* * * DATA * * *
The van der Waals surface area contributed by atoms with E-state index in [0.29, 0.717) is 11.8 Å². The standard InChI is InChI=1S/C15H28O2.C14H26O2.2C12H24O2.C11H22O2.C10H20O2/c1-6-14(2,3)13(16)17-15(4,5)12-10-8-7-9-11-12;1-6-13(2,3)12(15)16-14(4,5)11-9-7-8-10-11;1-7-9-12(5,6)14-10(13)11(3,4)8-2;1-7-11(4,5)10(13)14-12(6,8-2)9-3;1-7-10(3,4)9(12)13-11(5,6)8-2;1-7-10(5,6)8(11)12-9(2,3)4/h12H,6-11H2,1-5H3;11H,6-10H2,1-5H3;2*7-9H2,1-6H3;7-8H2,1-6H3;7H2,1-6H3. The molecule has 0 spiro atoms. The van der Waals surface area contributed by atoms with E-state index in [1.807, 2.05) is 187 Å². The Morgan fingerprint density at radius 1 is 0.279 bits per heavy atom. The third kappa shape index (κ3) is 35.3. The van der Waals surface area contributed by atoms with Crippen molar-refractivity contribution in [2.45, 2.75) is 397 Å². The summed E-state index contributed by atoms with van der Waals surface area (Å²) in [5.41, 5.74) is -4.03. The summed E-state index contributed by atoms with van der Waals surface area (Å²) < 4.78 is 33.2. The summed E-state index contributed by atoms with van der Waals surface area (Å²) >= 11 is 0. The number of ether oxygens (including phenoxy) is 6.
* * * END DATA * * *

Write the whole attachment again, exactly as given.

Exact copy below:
The van der Waals surface area contributed by atoms with E-state index in [0.29, 0.717) is 11.8 Å². The standard InChI is InChI=1S/C15H28O2.C14H26O2.2C12H24O2.C11H22O2.C10H20O2/c1-6-14(2,3)13(16)17-15(4,5)12-10-8-7-9-11-12;1-6-13(2,3)12(15)16-14(4,5)11-9-7-8-10-11;1-7-9-12(5,6)14-10(13)11(3,4)8-2;1-7-11(4,5)10(13)14-12(6,8-2)9-3;1-7-10(3,4)9(12)13-11(5,6)8-2;1-7-10(5,6)8(11)12-9(2,3)4/h12H,6-11H2,1-5H3;11H,6-10H2,1-5H3;2*7-9H2,1-6H3;7-8H2,1-6H3;7H2,1-6H3. The molecule has 0 spiro atoms. The van der Waals surface area contributed by atoms with E-state index in [1.807, 2.05) is 187 Å². The Morgan fingerprint density at radius 1 is 0.279 bits per heavy atom. The third kappa shape index (κ3) is 35.3. The van der Waals surface area contributed by atoms with Crippen molar-refractivity contribution in [2.45, 2.75) is 397 Å². The summed E-state index contributed by atoms with van der Waals surface area (Å²) in [5.41, 5.74) is -4.03. The summed E-state index contributed by atoms with van der Waals surface area (Å²) < 4.78 is 33.2. The summed E-state index contributed by atoms with van der Waals surface area (Å²) >= 11 is 0. The number of ether oxygens (including phenoxy) is 6.